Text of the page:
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Feather CMS

Feather CMS 🦚

Feather is a modern Swift-based content management system powered by Vapor 4.


To use Feather CMS you'll have to install Swift 5.2 or greater.

In other words Feather has the exact same system requirements as Vapor 4.

It is recommended that you follow these instructions in the exact order presented.


  • Clone or download the source files using this repository
git clone
  • Setup the .env.development file using the make env command or config the following values by hand according to your needs:
# the base url of your web server

# the base location of the server files (Public, Resources)
  • Created a Public/assets directory and ensure that you server has both read and write permissions (use chmod and chown if necessary).
  • Open the project via the Package.swift file using Xcode and set the custom working directory for the Run scheme.
  • You don't need to generate an xcodeproj file anymore, please always open the Package.swift file if possible.
  • Before running the project in Xcode, don't forget to set the Custom Working directory (DerivedData) to the root of the project.
    • In Xcode click on the "Run" target -> Select "Edit Scheme..." -> "Run" -> "Options" tab -> Check the "Use custom working directory:" checkbox and select the root of your Vapor project.
  • You can also compile the project and run the server (without Xcode) using one of the following commands:
    • make run
    • swift run Run
    • vapor build && vapor run serve
  • Build and run the project and enjoy your Feather powered site at https://localhost:8080/
  • Migration & sample content installation will be performed at the first time when you hit the URL.
  • You can log in to the admin using the & FeatherCMS account.
  • Please change the default email & password using the admin / user menu. 😅


Setup nginx as a reverse proxy server.

You can disable the file middleware in this case in the configure.swift file if you prefer nginx as a static file server.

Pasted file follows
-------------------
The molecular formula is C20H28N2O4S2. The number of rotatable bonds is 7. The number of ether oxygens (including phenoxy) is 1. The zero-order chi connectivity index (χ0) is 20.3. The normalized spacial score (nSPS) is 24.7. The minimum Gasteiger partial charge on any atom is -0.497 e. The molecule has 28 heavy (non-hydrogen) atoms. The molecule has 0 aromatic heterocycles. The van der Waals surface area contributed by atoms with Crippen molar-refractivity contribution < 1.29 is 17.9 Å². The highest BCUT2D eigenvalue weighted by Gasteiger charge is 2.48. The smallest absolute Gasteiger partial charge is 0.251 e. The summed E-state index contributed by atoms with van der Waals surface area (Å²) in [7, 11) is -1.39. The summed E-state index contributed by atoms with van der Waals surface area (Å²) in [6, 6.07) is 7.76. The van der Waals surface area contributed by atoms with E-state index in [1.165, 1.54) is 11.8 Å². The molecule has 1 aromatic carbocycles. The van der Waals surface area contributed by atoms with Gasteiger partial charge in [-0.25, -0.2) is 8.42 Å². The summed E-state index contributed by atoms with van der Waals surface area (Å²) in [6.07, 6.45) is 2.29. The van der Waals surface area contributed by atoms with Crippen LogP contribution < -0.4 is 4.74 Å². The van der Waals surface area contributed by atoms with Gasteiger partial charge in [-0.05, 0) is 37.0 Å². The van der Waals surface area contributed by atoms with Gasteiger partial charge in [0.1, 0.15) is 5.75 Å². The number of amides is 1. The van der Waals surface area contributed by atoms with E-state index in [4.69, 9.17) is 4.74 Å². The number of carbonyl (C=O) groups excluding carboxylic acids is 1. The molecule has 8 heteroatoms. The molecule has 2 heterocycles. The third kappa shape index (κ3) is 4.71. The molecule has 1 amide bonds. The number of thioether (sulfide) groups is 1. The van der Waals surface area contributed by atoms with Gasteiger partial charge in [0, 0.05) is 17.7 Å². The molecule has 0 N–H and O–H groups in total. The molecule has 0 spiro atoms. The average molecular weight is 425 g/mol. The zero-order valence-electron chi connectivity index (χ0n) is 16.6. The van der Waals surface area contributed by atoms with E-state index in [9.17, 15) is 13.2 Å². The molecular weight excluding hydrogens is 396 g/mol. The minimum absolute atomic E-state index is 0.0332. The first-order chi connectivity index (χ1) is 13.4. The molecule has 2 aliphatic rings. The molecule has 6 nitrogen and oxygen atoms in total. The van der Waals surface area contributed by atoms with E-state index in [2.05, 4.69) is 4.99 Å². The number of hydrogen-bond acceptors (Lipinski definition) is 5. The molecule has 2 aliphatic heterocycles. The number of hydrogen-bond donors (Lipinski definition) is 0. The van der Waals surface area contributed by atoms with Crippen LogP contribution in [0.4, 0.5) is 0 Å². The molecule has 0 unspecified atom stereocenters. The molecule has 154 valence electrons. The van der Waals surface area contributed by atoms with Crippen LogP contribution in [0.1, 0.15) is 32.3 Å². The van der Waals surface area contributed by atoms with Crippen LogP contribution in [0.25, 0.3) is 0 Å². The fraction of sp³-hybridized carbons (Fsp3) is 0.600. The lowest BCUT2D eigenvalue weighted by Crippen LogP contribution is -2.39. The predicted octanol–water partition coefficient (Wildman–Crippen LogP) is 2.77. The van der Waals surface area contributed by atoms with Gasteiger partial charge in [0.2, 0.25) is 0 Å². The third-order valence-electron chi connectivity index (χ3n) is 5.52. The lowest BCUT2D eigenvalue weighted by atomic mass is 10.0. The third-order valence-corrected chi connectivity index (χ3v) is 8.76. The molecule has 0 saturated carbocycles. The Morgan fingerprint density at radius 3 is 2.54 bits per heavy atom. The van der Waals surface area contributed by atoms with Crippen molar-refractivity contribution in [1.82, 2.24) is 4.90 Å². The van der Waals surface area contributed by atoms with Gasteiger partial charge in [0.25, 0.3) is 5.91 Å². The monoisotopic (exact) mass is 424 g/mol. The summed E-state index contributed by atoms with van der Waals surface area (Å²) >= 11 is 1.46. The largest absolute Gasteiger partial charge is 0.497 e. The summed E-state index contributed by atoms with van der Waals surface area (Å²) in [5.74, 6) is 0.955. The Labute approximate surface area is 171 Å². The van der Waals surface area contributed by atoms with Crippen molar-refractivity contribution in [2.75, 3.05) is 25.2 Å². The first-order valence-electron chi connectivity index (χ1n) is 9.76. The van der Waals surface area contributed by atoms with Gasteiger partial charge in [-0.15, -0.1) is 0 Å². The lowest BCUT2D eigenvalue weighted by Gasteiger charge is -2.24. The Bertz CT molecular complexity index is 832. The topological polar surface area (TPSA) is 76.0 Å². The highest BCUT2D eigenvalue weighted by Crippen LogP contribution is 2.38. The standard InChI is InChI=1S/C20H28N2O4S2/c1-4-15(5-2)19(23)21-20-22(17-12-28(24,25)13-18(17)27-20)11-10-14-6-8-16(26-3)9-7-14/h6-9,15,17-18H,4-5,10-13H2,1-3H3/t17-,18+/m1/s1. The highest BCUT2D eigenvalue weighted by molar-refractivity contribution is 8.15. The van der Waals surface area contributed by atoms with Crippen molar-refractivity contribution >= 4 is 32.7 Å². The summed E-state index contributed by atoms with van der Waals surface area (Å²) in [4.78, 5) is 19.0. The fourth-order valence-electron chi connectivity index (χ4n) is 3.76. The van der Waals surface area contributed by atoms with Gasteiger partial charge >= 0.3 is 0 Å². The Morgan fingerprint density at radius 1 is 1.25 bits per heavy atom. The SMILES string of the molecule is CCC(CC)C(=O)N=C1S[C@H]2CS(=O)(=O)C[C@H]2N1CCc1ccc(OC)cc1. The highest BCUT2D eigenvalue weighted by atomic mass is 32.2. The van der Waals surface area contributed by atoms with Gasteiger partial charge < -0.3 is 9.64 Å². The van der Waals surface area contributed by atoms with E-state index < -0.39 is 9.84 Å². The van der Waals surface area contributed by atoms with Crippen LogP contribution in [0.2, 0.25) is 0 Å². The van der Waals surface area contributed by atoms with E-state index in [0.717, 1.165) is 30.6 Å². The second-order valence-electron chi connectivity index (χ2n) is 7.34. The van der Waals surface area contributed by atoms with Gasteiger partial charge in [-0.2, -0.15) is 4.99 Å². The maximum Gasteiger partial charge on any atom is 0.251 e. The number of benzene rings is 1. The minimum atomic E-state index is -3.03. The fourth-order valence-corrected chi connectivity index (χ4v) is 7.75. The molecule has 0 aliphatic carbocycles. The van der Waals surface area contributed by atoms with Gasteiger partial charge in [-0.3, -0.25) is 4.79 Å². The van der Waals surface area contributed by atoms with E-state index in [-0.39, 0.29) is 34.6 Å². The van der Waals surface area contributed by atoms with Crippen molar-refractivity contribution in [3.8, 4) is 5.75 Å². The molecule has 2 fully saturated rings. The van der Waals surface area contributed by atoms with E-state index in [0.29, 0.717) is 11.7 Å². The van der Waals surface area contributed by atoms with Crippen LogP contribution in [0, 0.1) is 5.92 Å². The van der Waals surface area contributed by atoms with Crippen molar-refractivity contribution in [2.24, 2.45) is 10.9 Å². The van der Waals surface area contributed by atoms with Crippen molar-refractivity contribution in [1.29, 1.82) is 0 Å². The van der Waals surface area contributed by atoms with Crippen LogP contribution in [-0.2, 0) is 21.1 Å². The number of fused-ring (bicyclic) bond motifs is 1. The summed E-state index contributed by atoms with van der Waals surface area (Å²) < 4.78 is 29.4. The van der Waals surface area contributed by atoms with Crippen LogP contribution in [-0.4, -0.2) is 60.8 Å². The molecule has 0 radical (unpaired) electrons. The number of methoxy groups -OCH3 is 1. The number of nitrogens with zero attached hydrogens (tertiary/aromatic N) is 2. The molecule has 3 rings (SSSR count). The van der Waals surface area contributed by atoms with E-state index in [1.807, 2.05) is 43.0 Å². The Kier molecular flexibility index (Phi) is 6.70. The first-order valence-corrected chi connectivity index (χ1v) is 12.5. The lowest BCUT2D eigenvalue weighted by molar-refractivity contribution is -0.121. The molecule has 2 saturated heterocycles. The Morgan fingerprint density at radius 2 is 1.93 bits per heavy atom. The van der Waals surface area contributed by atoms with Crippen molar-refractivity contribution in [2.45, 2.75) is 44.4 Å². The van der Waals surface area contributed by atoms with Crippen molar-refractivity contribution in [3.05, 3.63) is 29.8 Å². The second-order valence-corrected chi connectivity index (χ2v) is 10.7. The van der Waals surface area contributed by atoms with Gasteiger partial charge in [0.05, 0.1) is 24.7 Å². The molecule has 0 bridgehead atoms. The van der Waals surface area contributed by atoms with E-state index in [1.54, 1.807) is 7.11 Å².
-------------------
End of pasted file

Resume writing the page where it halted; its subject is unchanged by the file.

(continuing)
Check the link for more instructions and please note that nginx is the preferred way of hosting Vapor / Feather based apps.


  • First of all, you will need a running PostgreSQL database server.
  • In the Package.swift file uncomment the PosgreSQL related dependency.
  • Add the following DB_URL variable to your .env.development file:
# change the user, pass, host, port and db name according to your needs 
  • Uncomment the psql related code in the configure.swift file and comment out the sqlite configs.
  • That's it. You are ready to use the PostgreSQL driver.

Other database drivers

It is possible to use MySQL (MariaDB) or MongoDB as your database via the Fluent framework.

You should follow the instructions using the official Vapor docs to setup the right driver, but please note that the preferred driver is PosgreSQL (and SQLite).


The architecture of Feather CMS is pretty much the same as the one I described in my Practical Server Side Swift book to build a modular blog engine. If you already purchased the book you should be familiar with most of the system. If you want to know more about server side Swift this is a great opportunity to learn more about building backend apps using Vapor 4. By purchasing the book you also support my work and I'm really grateful for that. Thank you. 🙏

Most of the functionality you see in Feather is provided by modules. There are two types of modules in the engine.

Core modules

These modules provide basic core functionality. You should never remove them.

  • System - This module is responsible for the system functionalities.
  • User - This module is responsible for user authentication.
  • Api - This module is responsible for the API endpoints.
  • Admin - This module is responsible for the web-based admin interface.
  • Frontend - This module is responsible for the web-based frontend layout including page contents.

User modules

These modules can be removed if you don't need them. You can create new user modules to extend the system.

  • Redirect - This module is responsible for dynamic URL redirects.
  • Blog - This module is responsible for providing a simple blog platform.
  • Static - This module is responsible for the displaying static pages.
  • Markdown - This module is responsible for displaying markdown via a content filter.
  • Syntax - This module is responsible for Swift related syntax highlights using a content filter.
  • Sponsor - This module is responsible for displaying a sponsorship box.

Hook functions

Modules can communicate via hook functions.

System hooks

  • install - you can populate the database using the install hook.
  • frontend-page - you can use this hook to display dynamic content using a specific url pattern (slug)
  • page-content - you can use this hook to render pages written as Swift functions
  • content-filter - you can apply content filters using this hook

Page hooks